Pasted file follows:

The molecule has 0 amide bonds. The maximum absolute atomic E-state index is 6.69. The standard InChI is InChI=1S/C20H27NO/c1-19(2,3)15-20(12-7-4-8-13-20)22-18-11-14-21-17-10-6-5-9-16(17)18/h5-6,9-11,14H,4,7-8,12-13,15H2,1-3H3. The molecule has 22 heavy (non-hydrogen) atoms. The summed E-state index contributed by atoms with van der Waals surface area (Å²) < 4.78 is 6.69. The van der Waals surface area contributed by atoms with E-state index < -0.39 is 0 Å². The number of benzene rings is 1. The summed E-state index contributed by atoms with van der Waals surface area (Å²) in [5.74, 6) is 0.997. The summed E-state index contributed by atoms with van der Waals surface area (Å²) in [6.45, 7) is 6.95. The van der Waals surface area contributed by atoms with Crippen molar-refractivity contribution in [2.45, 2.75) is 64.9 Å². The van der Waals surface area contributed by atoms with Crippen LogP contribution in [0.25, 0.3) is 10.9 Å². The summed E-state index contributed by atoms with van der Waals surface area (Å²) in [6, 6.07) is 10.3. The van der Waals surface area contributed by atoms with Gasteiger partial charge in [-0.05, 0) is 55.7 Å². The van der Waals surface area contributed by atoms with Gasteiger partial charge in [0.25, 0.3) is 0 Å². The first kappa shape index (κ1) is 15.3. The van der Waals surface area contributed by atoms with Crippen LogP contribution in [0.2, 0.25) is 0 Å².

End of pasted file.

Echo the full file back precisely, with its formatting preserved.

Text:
The molecule has 0 amide bonds. The maximum absolute atomic E-state index is 6.69. The standard InChI is InChI=1S/C20H27NO/c1-19(2,3)15-20(12-7-4-8-13-20)22-18-11-14-21-17-10-6-5-9-16(17)18/h5-6,9-11,14H,4,7-8,12-13,15H2,1-3H3. The molecule has 22 heavy (non-hydrogen) atoms. The summed E-state index contributed by atoms with van der Waals surface area (Å²) < 4.78 is 6.69. The van der Waals surface area contributed by atoms with E-state index < -0.39 is 0 Å². The number of benzene rings is 1. The summed E-state index contributed by atoms with van der Waals surface area (Å²) in [5.74, 6) is 0.997. The summed E-state index contributed by atoms with van der Waals surface area (Å²) in [6.45, 7) is 6.95. The van der Waals surface area contributed by atoms with Crippen molar-refractivity contribution in [2.45, 2.75) is 64.9 Å². The van der Waals surface area contributed by atoms with Crippen LogP contribution in [0.25, 0.3) is 10.9 Å². The summed E-state index contributed by atoms with van der Waals surface area (Å²) in [6, 6.07) is 10.3. The van der Waals surface area contributed by atoms with Gasteiger partial charge in [-0.05, 0) is 55.7 Å². The van der Waals surface area contributed by atoms with Gasteiger partial charge in [0.25, 0.3) is 0 Å². The first kappa shape index (κ1) is 15.3. The van der Waals surface area contributed by atoms with Crippen LogP contribution in [0.2, 0.25) is 0 Å².